One way to start an essay is to deconstruct the use of the term "manipulation." The very term suggests that all external influences on one's opinions are by necessity bad. In fact, we can not prevent our opinions from being affected by things outside ourselves, and often that is a good thing.
We do not start life in some sort of pristine state of unfallen wisdom. We are all born ignorant, illiterate, incapable of reasoning, and ill-informed, what Locke called a tabula rasa. The duty of our parents and our teachers is to shape or manipulate our opinions and behaviors so that we can survive in the world. We gradually are taught opinions concerning the badness of theft and murder and the dangers of walking out onto the street or touching electrical outlets.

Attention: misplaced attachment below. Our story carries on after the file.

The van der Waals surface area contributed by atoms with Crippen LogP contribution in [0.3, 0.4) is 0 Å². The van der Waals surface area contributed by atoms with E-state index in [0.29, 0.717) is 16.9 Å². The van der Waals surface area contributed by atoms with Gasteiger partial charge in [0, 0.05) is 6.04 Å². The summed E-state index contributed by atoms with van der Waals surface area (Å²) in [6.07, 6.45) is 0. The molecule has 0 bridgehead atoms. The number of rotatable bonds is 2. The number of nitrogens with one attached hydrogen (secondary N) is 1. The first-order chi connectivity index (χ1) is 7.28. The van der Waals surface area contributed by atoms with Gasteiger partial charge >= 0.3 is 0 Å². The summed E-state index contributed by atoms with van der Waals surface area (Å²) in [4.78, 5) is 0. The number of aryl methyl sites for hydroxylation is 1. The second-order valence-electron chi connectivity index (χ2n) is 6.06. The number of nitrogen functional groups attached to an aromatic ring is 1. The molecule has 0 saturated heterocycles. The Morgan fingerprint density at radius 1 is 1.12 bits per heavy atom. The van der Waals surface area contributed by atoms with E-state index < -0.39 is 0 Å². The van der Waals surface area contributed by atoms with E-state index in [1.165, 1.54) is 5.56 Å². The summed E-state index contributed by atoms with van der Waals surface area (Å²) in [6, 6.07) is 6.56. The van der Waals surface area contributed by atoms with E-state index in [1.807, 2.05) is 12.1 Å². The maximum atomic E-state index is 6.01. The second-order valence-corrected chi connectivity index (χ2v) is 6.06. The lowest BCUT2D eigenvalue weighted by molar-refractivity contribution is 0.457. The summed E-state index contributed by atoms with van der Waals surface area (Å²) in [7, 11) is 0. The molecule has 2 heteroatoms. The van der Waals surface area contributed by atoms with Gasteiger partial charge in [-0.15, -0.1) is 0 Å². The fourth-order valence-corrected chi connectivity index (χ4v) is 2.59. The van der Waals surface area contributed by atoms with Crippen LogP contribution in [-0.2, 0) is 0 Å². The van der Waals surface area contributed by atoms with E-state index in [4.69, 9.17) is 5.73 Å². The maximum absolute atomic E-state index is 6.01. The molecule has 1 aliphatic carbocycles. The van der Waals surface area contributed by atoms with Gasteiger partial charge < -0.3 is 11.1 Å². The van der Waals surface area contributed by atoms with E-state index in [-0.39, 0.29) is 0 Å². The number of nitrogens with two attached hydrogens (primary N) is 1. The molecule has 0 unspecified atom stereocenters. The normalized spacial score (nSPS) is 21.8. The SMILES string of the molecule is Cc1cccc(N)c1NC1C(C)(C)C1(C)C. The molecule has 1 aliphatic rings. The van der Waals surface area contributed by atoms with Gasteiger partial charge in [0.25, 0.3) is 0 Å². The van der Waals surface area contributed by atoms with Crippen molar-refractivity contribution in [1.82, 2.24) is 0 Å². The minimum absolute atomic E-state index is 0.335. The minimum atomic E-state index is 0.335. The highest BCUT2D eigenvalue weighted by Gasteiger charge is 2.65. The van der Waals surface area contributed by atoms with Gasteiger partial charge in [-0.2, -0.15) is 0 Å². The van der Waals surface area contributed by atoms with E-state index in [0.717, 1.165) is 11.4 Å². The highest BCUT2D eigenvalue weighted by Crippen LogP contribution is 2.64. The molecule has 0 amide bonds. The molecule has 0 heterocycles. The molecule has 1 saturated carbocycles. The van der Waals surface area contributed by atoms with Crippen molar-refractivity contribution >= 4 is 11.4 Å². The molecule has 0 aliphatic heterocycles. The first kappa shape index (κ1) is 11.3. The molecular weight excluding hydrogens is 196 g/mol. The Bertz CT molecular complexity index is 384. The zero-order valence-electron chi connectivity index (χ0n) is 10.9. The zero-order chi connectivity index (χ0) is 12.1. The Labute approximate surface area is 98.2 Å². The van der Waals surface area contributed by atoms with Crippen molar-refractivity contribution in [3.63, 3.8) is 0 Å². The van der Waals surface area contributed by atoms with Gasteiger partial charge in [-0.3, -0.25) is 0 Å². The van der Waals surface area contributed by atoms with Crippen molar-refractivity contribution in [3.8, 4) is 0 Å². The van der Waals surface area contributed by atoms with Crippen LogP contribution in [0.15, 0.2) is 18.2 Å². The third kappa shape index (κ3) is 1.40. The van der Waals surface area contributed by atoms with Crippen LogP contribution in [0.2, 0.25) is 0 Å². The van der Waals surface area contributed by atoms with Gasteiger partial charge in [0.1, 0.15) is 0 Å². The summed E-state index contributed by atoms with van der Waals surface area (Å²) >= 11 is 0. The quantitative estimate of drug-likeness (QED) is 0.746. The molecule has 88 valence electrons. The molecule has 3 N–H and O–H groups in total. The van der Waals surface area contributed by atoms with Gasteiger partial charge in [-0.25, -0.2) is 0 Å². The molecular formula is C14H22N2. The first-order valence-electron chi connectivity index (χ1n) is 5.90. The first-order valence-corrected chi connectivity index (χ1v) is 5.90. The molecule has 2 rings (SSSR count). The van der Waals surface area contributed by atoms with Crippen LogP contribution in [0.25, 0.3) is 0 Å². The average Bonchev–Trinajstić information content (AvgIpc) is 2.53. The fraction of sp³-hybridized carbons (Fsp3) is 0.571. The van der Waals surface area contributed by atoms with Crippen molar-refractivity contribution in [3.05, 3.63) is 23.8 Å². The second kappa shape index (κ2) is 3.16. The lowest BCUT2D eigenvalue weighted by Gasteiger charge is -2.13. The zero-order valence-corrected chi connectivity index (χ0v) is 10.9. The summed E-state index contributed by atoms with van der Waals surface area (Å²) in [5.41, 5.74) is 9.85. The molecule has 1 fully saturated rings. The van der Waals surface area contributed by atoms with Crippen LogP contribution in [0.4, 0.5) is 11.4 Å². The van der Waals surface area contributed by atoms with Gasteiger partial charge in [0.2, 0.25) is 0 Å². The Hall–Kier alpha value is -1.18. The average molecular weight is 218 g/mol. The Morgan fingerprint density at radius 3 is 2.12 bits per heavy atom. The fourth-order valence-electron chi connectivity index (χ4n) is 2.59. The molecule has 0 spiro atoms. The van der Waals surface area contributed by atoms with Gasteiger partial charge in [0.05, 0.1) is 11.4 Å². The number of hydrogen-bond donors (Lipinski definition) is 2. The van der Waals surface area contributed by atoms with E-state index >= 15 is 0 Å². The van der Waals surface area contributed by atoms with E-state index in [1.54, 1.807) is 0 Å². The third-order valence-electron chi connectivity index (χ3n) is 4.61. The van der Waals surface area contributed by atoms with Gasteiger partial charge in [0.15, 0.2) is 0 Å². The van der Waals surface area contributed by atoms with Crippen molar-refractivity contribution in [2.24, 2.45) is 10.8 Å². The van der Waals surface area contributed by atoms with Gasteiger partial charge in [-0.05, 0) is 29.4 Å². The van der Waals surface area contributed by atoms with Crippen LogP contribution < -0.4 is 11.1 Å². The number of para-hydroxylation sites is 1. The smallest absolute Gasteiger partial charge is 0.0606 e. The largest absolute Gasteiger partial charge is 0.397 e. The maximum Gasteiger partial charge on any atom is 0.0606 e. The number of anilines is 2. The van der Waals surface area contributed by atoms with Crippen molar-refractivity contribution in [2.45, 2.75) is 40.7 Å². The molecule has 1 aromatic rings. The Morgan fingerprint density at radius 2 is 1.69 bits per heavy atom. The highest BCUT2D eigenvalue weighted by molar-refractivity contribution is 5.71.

As we grow older, we must make decisions about increasingly complex topics, and make judgments about what sort of ideas will influence our own thinking. On medical topics, for example, we might be influenced by social media, television shows, pharmaceutical advertisements, doctors, salespeople, and friends. All of these are forms of manipulation, or external influences on our behavior. While we cannot escape all these influences, what we can do is choose among them consciously, rather than adopting as our own an opinion that may not be well-grounded in fact or in our best interest. The doctor or friends who try to manipulate you into quitting smoking or the MADD campaign to prevent drunk driving are positive forms of manipulation, while most advertisers, focused on selling their own products, may not have your best interests at heart.